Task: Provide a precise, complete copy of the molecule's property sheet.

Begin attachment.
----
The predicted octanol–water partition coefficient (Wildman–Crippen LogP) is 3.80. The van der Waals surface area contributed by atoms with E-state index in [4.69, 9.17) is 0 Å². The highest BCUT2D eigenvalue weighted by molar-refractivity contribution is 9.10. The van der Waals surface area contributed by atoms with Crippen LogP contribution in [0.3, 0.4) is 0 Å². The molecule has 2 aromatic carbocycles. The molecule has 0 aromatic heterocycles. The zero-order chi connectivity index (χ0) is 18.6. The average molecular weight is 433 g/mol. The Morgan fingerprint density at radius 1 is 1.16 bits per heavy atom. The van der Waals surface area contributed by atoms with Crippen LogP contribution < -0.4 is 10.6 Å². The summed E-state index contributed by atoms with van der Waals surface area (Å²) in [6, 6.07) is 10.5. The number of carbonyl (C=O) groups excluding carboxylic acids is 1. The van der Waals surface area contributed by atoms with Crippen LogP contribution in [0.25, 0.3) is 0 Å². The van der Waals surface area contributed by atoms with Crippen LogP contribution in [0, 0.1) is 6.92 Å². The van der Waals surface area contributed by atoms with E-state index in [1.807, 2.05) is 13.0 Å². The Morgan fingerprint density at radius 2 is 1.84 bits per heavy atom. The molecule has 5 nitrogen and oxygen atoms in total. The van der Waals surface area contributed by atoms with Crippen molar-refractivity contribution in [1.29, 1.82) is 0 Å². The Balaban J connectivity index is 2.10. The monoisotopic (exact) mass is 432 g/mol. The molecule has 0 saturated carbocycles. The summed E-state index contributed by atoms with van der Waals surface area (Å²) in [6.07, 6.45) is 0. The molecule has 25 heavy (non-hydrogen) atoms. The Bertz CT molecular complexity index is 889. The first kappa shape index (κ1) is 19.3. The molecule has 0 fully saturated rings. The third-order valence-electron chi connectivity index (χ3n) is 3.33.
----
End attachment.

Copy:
The predicted octanol–water partition coefficient (Wildman–Crippen LogP) is 3.80. The van der Waals surface area contributed by atoms with E-state index in [4.69, 9.17) is 0 Å². The highest BCUT2D eigenvalue weighted by molar-refractivity contribution is 9.10. The van der Waals surface area contributed by atoms with Crippen LogP contribution in [0.3, 0.4) is 0 Å². The molecule has 2 aromatic carbocycles. The molecule has 0 aromatic heterocycles. The zero-order chi connectivity index (χ0) is 18.6. The average molecular weight is 433 g/mol. The Morgan fingerprint density at radius 1 is 1.16 bits per heavy atom. The van der Waals surface area contributed by atoms with Crippen LogP contribution < -0.4 is 10.6 Å². The summed E-state index contributed by atoms with van der Waals surface area (Å²) in [6, 6.07) is 10.5. The number of carbonyl (C=O) groups excluding carboxylic acids is 1. The van der Waals surface area contributed by atoms with Crippen LogP contribution in [0.25, 0.3) is 0 Å². The van der Waals surface area contributed by atoms with Crippen LogP contribution in [0, 0.1) is 6.92 Å². The van der Waals surface area contributed by atoms with E-state index in [1.807, 2.05) is 13.0 Å². The Morgan fingerprint density at radius 2 is 1.84 bits per heavy atom. The molecule has 5 nitrogen and oxygen atoms in total. The van der Waals surface area contributed by atoms with Crippen molar-refractivity contribution in [1.29, 1.82) is 0 Å². The Balaban J connectivity index is 2.10. The monoisotopic (exact) mass is 432 g/mol. The molecule has 0 saturated carbocycles. The summed E-state index contributed by atoms with van der Waals surface area (Å²) in [6.07, 6.45) is 0. The molecule has 25 heavy (non-hydrogen) atoms. The Bertz CT molecular complexity index is 889. The first kappa shape index (κ1) is 19.3. The molecule has 0 fully saturated rings. The third-order valence-electron chi connectivity index (χ3n) is 3.33.